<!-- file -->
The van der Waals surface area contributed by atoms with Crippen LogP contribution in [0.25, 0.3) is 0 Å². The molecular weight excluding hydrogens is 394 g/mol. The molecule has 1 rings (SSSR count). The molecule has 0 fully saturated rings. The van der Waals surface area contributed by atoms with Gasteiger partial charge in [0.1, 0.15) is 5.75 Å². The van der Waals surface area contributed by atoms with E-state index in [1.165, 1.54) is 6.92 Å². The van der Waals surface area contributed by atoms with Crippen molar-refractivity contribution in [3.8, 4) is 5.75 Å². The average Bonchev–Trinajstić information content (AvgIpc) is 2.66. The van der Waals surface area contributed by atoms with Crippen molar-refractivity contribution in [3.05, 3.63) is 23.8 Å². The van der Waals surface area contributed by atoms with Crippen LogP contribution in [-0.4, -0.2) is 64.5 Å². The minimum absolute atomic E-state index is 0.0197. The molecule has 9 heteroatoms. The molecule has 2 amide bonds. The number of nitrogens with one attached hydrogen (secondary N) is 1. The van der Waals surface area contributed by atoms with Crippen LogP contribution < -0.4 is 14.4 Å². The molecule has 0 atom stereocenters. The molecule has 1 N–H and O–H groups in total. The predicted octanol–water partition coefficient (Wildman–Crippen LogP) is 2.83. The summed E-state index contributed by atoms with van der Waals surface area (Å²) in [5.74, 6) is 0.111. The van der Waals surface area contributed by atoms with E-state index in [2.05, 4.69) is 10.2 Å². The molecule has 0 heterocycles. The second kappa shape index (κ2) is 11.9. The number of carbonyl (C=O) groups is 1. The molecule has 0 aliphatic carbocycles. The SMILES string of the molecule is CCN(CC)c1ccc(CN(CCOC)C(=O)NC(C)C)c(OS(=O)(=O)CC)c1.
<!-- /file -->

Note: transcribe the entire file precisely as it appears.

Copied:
The van der Waals surface area contributed by atoms with Crippen LogP contribution in [0.25, 0.3) is 0 Å². The molecular weight excluding hydrogens is 394 g/mol. The molecule has 1 rings (SSSR count). The molecule has 0 fully saturated rings. The van der Waals surface area contributed by atoms with Gasteiger partial charge in [0.1, 0.15) is 5.75 Å². The van der Waals surface area contributed by atoms with E-state index in [1.165, 1.54) is 6.92 Å². The van der Waals surface area contributed by atoms with Crippen molar-refractivity contribution in [3.8, 4) is 5.75 Å². The average Bonchev–Trinajstić information content (AvgIpc) is 2.66. The van der Waals surface area contributed by atoms with Crippen molar-refractivity contribution in [3.05, 3.63) is 23.8 Å². The van der Waals surface area contributed by atoms with Crippen LogP contribution in [-0.4, -0.2) is 64.5 Å². The minimum absolute atomic E-state index is 0.0197. The molecule has 9 heteroatoms. The molecule has 2 amide bonds. The number of nitrogens with one attached hydrogen (secondary N) is 1. The van der Waals surface area contributed by atoms with Crippen LogP contribution < -0.4 is 14.4 Å². The molecule has 0 atom stereocenters. The molecule has 1 N–H and O–H groups in total. The predicted octanol–water partition coefficient (Wildman–Crippen LogP) is 2.83. The summed E-state index contributed by atoms with van der Waals surface area (Å²) in [5.74, 6) is 0.111. The van der Waals surface area contributed by atoms with E-state index in [2.05, 4.69) is 10.2 Å². The molecule has 0 heterocycles. The second kappa shape index (κ2) is 11.9. The number of carbonyl (C=O) groups is 1. The molecule has 0 aliphatic carbocycles. The SMILES string of the molecule is CCN(CC)c1ccc(CN(CCOC)C(=O)NC(C)C)c(OS(=O)(=O)CC)c1.